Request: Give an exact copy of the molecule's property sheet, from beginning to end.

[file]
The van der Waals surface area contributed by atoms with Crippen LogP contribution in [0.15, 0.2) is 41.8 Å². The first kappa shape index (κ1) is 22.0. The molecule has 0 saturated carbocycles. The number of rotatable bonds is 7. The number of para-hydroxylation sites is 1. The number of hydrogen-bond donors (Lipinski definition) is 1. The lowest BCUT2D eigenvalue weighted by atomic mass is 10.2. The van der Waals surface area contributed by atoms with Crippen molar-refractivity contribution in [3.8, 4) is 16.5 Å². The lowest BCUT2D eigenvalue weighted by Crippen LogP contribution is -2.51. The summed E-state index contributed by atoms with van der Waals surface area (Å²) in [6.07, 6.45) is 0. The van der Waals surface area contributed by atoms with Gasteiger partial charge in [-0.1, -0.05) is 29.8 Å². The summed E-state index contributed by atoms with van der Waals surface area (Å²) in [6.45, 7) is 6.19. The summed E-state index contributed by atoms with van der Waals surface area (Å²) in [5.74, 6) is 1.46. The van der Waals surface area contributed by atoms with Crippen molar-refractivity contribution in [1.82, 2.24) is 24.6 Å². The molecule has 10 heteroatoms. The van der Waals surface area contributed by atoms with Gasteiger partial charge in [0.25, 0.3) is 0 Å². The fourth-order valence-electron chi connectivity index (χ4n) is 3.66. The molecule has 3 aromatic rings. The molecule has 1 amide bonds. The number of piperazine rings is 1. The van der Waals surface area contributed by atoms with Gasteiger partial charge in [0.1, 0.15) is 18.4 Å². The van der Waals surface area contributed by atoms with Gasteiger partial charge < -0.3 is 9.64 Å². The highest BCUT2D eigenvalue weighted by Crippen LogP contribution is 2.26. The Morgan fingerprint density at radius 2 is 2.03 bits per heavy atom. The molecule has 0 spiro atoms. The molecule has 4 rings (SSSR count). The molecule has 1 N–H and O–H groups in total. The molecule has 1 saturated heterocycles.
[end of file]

The van der Waals surface area contributed by atoms with Crippen LogP contribution in [0.15, 0.2) is 41.8 Å². The first kappa shape index (κ1) is 22.0. The molecule has 0 saturated carbocycles. The number of rotatable bonds is 7. The number of para-hydroxylation sites is 1. The number of hydrogen-bond donors (Lipinski definition) is 1. The lowest BCUT2D eigenvalue weighted by atomic mass is 10.2. The van der Waals surface area contributed by atoms with Crippen molar-refractivity contribution in [3.8, 4) is 16.5 Å². The lowest BCUT2D eigenvalue weighted by Crippen LogP contribution is -2.51. The summed E-state index contributed by atoms with van der Waals surface area (Å²) in [6.07, 6.45) is 0. The van der Waals surface area contributed by atoms with Gasteiger partial charge in [-0.1, -0.05) is 29.8 Å². The summed E-state index contributed by atoms with van der Waals surface area (Å²) in [6.45, 7) is 6.19. The summed E-state index contributed by atoms with van der Waals surface area (Å²) in [5.74, 6) is 1.46. The van der Waals surface area contributed by atoms with Crippen molar-refractivity contribution in [1.82, 2.24) is 24.6 Å². The molecule has 10 heteroatoms. The van der Waals surface area contributed by atoms with Gasteiger partial charge in [0.25, 0.3) is 0 Å². The fourth-order valence-electron chi connectivity index (χ4n) is 3.66. The molecule has 3 aromatic rings. The molecule has 1 amide bonds. The number of piperazine rings is 1. The van der Waals surface area contributed by atoms with Gasteiger partial charge in [0.1, 0.15) is 18.4 Å². The van der Waals surface area contributed by atoms with Gasteiger partial charge < -0.3 is 9.64 Å². The highest BCUT2D eigenvalue weighted by Crippen LogP contribution is 2.26. The Morgan fingerprint density at radius 2 is 2.03 bits per heavy atom. The molecule has 0 spiro atoms. The molecule has 4 rings (SSSR count). The molecule has 1 N–H and O–H groups in total. The molecule has 1 saturated heterocycles.